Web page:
The Continuing Evolution of Endpoint Security
By Andrew Roberts, Chief Cybersecurity Strategist, cStor and MicroAge
Endpoint security continues to be one of the most fundamental and important parts of everyone’s cybersecurity program. Every organization has some type of endpoint protection, and there are few other product types where that is true, especially in cybersecurity.
Protecting our endpoints used to be easy. As the threat landscape continues to evolve and become more complex, so do endpoint protection platforms. The ongoing transformation in this space is one of the most interesting in the cybersecurity market. Let’s look at how endpoint security has changed over time and where it’s headed.
In simpler times, all you needed for endpoint protection was signature-based antivirus software that recognized malicious files and blocked them. Those days are long gone. Signature-based antivirus products became homogenized and commoditized, where there was little variation between products and the only real differentiation was the price. Cybercriminals easily created ways to easily circumvent all the old antivirus technologies.
This ushered in a new era in endpoint security, where next-generation antivirus manufacturers formed two distinct camps – Endpoint Protection Platforms (EPP) and Endpoint Detection and Response (EDR) products.
EPP manufacturers believed that the best way to protect endpoints was the preventative approach – identify malware and block it from executing before it does any harm. They built new technologies to recognize malware without the need for constantly updating signature files. The most successful of these products relied heavily on artificial intelligence (AI) and machine learning (ML) to find malicious code and block it. This approach was a vast improvement over signature-based technologies, achieving advertised success rates of well over 99%.
EDR manufacturers took a different approach. They believed that some malware was always going to get through. They developed solutions that quickly identify infected endpoints and take immediate corrective action to stop the spread and minimize the impact.
While both tactics brought significant technological advances, neither was a complete solution. EDR platforms still needed some sort of prevention, or they would spend all their time reacting. EPP solutions that blocked 99.99% of threats would still miss 100 of every million malicious files. Response capabilities were required.
Both factions recognized their shortcomings and acted, creating a third generation of products. EPP products added detection and response capabilities, and EDR products added prevention capabilities. The EDR name stuck; we now had advanced EDR solutions that prevent, detect, and respond.
These advanced EDR solutions brought new challenges. They were complex and difficult to manage. Many organizations were dissatisfied with the results because they didn’t have the resources to fully manage the solution. Staffing shortages, especially in cybersecurity, only made things worse. The market demanded more.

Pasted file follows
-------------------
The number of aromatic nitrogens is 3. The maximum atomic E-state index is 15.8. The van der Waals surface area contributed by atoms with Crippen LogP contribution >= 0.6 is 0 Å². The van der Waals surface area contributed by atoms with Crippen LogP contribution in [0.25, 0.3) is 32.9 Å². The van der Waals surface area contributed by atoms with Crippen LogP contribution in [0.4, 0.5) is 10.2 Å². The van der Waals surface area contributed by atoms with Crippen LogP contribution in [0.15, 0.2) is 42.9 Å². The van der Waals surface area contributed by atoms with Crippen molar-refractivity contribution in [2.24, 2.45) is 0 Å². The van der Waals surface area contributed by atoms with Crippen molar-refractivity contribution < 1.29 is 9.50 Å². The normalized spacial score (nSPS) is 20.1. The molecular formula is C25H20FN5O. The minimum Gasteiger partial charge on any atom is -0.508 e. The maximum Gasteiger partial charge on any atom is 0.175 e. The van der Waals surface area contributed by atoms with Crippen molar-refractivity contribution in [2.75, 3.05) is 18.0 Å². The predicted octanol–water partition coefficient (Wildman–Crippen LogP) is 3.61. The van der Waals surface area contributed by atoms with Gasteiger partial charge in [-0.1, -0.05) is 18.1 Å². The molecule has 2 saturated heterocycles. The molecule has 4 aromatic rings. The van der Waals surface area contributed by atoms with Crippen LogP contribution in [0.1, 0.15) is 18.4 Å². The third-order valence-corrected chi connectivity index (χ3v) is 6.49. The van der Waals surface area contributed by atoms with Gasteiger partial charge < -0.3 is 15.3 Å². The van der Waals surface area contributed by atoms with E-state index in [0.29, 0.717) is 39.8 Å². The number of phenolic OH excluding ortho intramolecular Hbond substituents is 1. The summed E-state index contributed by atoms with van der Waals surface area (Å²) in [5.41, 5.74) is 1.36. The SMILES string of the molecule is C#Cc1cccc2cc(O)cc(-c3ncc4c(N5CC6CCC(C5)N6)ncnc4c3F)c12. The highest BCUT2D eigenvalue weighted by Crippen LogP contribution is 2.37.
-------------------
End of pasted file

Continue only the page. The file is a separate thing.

Enter the Managed EDR solutions. Manufacturers hired teams of people to take the burden of management off their clients’ shoulders. This was the shortest-lived of all the iterations. Managed EDR wasn’t enough. Clients liked the service, but many were also required to have monitored security information and event management (SIEM) to watch the rest of the environment, and that was missing from the Managed EDR solutions.
It didn’t take long for manufacturers to make the adjustment and add a full SIEM to their offerings, making them true Managed Detection and Response (MDR) services that competed in the crowded Managed Security Operations Center (SOC) space.
As we continue to watch this very interesting market, we can expect to see further consolidation between the traditional Managed SOC providers and new MDR solutions born from endpoint protection platforms. The Managed SOC space was already crowded, and consolidation has begun. Those EDR manufacturers didn’t all build MDR capabilities. Some of them acquired Managed SOC providers to get the job done. The consolidations won’t stop there.
Navigating the Waters
With new technologies emerging at an amazing pace, choosing a solution can be difficult. It’s best to work with a partner that can help you find the best solution to fit your current and future needs. A good partner will have knowledge of available endpoint security solutions and not jump too quickly into product demonstrations. They should be willing to spend time with you to identify all your needs and wants first. Once the true requirements are uncovered, product selection becomes much easier, and you will be more comfortable with your decision.